Focus on the good

Originally Appeared in : 9920-9/26/19

I was at Isabel’s swim practice recently, sitting up on the top row of the bleachers watching all the swimmers get their laps done.


I was sitting there, and I noticed this one young boy. He was swimming his laps, moving a little slower than the others and suddenly my heart just swelled with love for this kid (yes, don’t get weirded out). I don’t know him, but in that moment, the kid was me.


There he was moving so slow, slowly working on improving his breaststroke kick, making sure his form was closer to what it needed to be. Meanwhile all the other swimmers had already touched the wall and there they were, enjoying the break while they waited on their teammate. They had a chance to catch their breath and he had a chance to move at his own pace and do his thing.


I watched this kid as I sat up high in the bleachers, and while looking down on him I had this moment of experiencing God’s crazy profound love for me, for us. We are just trying to move forward and get things right and some days that feels like we have so much more to work on than those around us.


It’s okay.


It’s gonna be great.


I told my sister recently that as I pray and think and hope and (hopefully) don’t worry about all the things going on in my super busy life, I hear God. And he says, “It’s gonna be great. It’s gonna be awesome.”


Now maybe he says that because my spiritual director told me that’s what God told Saint Julian of Norwich. The official transcript is “all manner of all things shall be well,” but Bev told me God also said, “It’s gonna be okay.”


And I hear, “it’s gonna be awesome.” But I know it’s God because that’s not usually my go-to emotion when fretting/thinking about the future. I can’t make up those words, I really hear God telling me this.


I heard an amazing talk recently from everyone’s favorite Brené Brown, a TED speaker who said that we rob ourselves of joy when we take a present moment and think about all the ways things could go wrong. We watch our children back out of the driveway headed somewhere fun, and we think about how dangerous it is for them to be out on the roads and at risk.


We rob ourselves of joy.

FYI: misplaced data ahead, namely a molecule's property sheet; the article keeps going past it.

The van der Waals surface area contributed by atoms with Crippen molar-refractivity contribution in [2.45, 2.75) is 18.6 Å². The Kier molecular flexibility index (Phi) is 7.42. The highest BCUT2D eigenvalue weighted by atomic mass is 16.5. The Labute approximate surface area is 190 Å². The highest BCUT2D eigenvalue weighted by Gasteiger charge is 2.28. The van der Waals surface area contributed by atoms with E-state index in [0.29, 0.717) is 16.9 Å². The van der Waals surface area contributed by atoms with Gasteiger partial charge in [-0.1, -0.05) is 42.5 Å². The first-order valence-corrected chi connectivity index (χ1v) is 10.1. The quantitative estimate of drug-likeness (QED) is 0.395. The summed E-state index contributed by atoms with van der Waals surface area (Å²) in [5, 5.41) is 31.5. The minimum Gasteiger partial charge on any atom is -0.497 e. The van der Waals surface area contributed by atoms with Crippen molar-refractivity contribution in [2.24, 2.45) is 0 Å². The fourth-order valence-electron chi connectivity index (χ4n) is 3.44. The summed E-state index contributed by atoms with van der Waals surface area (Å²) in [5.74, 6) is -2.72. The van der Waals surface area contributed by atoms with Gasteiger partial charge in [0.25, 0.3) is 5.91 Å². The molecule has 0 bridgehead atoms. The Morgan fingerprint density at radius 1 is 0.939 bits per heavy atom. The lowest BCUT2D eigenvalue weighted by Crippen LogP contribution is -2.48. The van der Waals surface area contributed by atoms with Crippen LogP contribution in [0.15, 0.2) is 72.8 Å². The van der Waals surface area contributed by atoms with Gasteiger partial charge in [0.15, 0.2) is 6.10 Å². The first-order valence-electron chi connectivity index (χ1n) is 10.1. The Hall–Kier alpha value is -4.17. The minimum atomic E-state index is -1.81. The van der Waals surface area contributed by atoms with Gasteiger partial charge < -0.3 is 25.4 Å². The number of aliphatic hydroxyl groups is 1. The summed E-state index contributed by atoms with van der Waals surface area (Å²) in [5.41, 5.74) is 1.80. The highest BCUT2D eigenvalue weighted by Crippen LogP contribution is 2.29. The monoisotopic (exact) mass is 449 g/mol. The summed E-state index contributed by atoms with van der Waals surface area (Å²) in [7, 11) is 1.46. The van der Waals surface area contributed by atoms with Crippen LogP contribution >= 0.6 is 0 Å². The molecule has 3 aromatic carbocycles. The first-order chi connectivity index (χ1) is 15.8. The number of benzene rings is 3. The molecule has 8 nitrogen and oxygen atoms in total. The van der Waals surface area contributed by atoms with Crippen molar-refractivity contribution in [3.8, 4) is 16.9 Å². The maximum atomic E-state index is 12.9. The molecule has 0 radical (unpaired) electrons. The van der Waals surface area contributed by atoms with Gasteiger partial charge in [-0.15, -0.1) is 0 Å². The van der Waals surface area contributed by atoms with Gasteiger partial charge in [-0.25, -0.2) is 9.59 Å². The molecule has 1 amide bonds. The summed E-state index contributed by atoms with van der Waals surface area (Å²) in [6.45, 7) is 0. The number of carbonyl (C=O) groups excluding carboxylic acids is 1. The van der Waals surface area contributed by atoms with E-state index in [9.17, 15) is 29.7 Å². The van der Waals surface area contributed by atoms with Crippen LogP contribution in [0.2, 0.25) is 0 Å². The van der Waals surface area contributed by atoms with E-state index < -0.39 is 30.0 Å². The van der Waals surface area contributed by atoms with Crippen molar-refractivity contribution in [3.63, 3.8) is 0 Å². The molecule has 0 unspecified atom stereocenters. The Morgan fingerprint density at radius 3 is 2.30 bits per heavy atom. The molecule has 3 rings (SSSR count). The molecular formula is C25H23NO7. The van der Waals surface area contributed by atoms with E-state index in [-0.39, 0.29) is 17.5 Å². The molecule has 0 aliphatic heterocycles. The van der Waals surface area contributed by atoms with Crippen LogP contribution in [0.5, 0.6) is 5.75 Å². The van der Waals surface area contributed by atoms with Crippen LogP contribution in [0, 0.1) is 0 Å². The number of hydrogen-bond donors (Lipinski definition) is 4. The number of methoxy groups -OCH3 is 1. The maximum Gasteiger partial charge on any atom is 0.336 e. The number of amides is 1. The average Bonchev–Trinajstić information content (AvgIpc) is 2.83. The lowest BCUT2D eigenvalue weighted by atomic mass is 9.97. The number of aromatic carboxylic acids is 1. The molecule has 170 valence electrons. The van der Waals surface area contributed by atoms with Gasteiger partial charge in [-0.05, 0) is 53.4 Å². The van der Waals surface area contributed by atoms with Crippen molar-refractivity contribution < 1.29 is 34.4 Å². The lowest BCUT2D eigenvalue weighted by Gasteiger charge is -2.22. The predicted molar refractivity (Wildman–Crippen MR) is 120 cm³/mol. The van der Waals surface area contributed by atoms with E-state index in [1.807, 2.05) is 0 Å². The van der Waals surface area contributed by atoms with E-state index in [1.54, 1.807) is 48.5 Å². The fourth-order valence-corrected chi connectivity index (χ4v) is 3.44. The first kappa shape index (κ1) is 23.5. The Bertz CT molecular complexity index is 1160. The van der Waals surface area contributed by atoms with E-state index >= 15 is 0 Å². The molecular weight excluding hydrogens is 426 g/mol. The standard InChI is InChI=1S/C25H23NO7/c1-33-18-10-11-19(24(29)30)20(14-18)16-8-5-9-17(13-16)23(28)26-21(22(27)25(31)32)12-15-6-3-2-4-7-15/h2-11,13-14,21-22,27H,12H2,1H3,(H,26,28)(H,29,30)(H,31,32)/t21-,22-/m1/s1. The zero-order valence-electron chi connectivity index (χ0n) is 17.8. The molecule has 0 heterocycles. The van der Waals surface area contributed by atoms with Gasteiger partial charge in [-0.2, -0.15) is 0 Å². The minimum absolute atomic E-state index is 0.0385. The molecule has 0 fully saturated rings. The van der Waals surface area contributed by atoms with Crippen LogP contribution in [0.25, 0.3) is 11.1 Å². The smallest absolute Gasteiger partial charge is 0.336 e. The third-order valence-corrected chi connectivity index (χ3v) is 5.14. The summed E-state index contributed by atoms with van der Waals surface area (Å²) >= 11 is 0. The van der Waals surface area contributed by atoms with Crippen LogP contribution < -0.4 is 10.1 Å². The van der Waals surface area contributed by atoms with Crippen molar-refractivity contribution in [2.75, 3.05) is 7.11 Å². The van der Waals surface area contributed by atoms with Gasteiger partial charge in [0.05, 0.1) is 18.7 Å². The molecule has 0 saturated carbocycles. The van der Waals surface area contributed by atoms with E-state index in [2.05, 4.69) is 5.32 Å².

This is tricky because I feel like as a mom this is basically my job description. Especially as I deal with teenage boys who seem very committed to coming up with outrageous outings (fast food at 11 p.m., why?). Yes I want to celebrate the wonder of this season, but Paul and I also have to think through which of the many ideas they have that are good ideas and which are folly.


We are in the habit of thinking through what could go wrong.


But back to trust and hope and hearing God tell me it’s gonna be great; it’s gonna be awesome. And I’m not going to add here all the ways this could be proven not true. Let’s get out of the habit of that way of thinking.


Let’s jump in the stream, the lane, into life. And let’s get moving. Put one foot in front of the other. Make one nice stroke in the water. Make one decision to choose hope and joy over fear. And do it again. And again. And slowly, ever so slowly, keep doing this all the way down the stream, the lane, our lives.


My goodness how God loves us. He delights in our efforts, even when we get agitated with ourselves for feeling those same feelings (sadness, frustration, insecurity, fear). It’s okay. He can handle it.


Focusing on the good isn’t a cop-out. It’s a great reset. It’s healthy and good to acknowledge our emotions and get to the root of how we feel. And then we make a choice to enjoy the beauty of the moment, and get into the habit of seeking it out as we make our way.


Rachel Balducci is a wife and mother of six. She and her husband Paul are members of Most Holy Trinity Catholic Church in Augusta, GA. Her latest book, Make My Life Simple, is available on Amazon.

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